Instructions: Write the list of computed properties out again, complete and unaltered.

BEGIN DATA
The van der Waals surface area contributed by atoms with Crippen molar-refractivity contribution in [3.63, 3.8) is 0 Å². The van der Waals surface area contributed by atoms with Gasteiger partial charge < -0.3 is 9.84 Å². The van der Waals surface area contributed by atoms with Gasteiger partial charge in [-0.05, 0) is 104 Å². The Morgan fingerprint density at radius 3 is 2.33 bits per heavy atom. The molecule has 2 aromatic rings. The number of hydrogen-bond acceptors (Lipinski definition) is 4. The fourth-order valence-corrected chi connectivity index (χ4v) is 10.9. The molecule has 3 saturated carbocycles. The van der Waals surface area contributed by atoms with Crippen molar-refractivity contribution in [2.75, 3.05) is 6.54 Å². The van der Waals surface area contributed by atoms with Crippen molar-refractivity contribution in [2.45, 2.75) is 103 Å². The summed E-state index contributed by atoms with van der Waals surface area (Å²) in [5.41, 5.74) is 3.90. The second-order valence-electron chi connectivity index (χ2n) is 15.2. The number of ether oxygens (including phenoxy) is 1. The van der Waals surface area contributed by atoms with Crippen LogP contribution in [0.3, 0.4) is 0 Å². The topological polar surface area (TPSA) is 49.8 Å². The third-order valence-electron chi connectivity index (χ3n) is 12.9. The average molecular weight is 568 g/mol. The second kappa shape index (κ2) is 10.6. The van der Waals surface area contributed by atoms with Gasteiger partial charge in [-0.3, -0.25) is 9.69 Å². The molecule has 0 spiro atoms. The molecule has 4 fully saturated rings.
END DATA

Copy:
The van der Waals surface area contributed by atoms with Crippen molar-refractivity contribution in [3.63, 3.8) is 0 Å². The van der Waals surface area contributed by atoms with Gasteiger partial charge < -0.3 is 9.84 Å². The van der Waals surface area contributed by atoms with Gasteiger partial charge in [-0.05, 0) is 104 Å². The Morgan fingerprint density at radius 3 is 2.33 bits per heavy atom. The molecule has 2 aromatic rings. The number of hydrogen-bond acceptors (Lipinski definition) is 4. The fourth-order valence-corrected chi connectivity index (χ4v) is 10.9. The molecule has 3 saturated carbocycles. The van der Waals surface area contributed by atoms with Crippen molar-refractivity contribution in [2.75, 3.05) is 6.54 Å². The van der Waals surface area contributed by atoms with Crippen molar-refractivity contribution in [2.45, 2.75) is 103 Å². The summed E-state index contributed by atoms with van der Waals surface area (Å²) in [5.41, 5.74) is 3.90. The second-order valence-electron chi connectivity index (χ2n) is 15.2. The number of ether oxygens (including phenoxy) is 1. The van der Waals surface area contributed by atoms with Crippen LogP contribution in [0.3, 0.4) is 0 Å². The topological polar surface area (TPSA) is 49.8 Å². The third-order valence-electron chi connectivity index (χ3n) is 12.9. The average molecular weight is 568 g/mol. The second kappa shape index (κ2) is 10.6. The van der Waals surface area contributed by atoms with Gasteiger partial charge in [-0.3, -0.25) is 9.69 Å². The molecule has 0 spiro atoms. The molecule has 4 fully saturated rings.